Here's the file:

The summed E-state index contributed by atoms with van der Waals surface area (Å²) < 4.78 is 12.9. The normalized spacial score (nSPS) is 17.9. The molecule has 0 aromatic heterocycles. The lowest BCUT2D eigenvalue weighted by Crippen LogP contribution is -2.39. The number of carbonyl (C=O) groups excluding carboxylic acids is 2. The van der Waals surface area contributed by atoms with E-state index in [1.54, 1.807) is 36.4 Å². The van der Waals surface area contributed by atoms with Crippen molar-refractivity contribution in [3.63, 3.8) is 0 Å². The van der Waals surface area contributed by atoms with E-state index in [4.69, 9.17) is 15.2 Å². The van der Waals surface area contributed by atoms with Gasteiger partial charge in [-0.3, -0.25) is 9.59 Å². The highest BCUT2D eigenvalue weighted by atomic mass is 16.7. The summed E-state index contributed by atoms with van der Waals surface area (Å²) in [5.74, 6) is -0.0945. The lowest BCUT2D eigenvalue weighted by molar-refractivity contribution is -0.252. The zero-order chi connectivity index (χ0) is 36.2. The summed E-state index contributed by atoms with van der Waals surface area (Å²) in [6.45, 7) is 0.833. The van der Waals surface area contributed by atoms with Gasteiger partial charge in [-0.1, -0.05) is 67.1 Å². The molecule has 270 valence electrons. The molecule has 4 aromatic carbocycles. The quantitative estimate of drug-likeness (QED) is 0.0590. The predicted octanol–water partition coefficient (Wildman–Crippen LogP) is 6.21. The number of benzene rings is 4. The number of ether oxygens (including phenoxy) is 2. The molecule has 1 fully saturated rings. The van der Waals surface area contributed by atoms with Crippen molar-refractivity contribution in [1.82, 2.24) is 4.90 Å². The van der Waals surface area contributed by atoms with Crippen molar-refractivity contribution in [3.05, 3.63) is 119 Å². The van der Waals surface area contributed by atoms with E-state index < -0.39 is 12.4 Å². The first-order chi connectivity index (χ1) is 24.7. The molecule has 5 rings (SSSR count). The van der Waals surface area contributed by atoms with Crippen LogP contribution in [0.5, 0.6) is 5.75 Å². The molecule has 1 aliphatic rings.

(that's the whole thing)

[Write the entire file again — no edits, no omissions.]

The summed E-state index contributed by atoms with van der Waals surface area (Å²) < 4.78 is 12.9. The normalized spacial score (nSPS) is 17.9. The molecule has 0 aromatic heterocycles. The lowest BCUT2D eigenvalue weighted by Crippen LogP contribution is -2.39. The number of carbonyl (C=O) groups excluding carboxylic acids is 2. The van der Waals surface area contributed by atoms with E-state index in [1.54, 1.807) is 36.4 Å². The van der Waals surface area contributed by atoms with Crippen molar-refractivity contribution in [3.63, 3.8) is 0 Å². The van der Waals surface area contributed by atoms with E-state index in [4.69, 9.17) is 15.2 Å². The van der Waals surface area contributed by atoms with Gasteiger partial charge in [-0.3, -0.25) is 9.59 Å². The highest BCUT2D eigenvalue weighted by atomic mass is 16.7. The summed E-state index contributed by atoms with van der Waals surface area (Å²) in [5.74, 6) is -0.0945. The lowest BCUT2D eigenvalue weighted by molar-refractivity contribution is -0.252. The zero-order chi connectivity index (χ0) is 36.2. The summed E-state index contributed by atoms with van der Waals surface area (Å²) in [6.45, 7) is 0.833. The van der Waals surface area contributed by atoms with Gasteiger partial charge in [-0.1, -0.05) is 67.1 Å². The molecule has 270 valence electrons. The molecule has 4 aromatic carbocycles. The quantitative estimate of drug-likeness (QED) is 0.0590. The predicted octanol–water partition coefficient (Wildman–Crippen LogP) is 6.21. The number of benzene rings is 4. The number of ether oxygens (including phenoxy) is 2. The molecule has 1 fully saturated rings. The van der Waals surface area contributed by atoms with Crippen molar-refractivity contribution in [1.82, 2.24) is 4.90 Å². The van der Waals surface area contributed by atoms with Crippen molar-refractivity contribution in [3.05, 3.63) is 119 Å². The van der Waals surface area contributed by atoms with E-state index < -0.39 is 12.4 Å². The first-order chi connectivity index (χ1) is 24.7. The molecule has 5 rings (SSSR count). The van der Waals surface area contributed by atoms with Crippen LogP contribution in [0.5, 0.6) is 5.75 Å². The molecule has 1 aliphatic rings.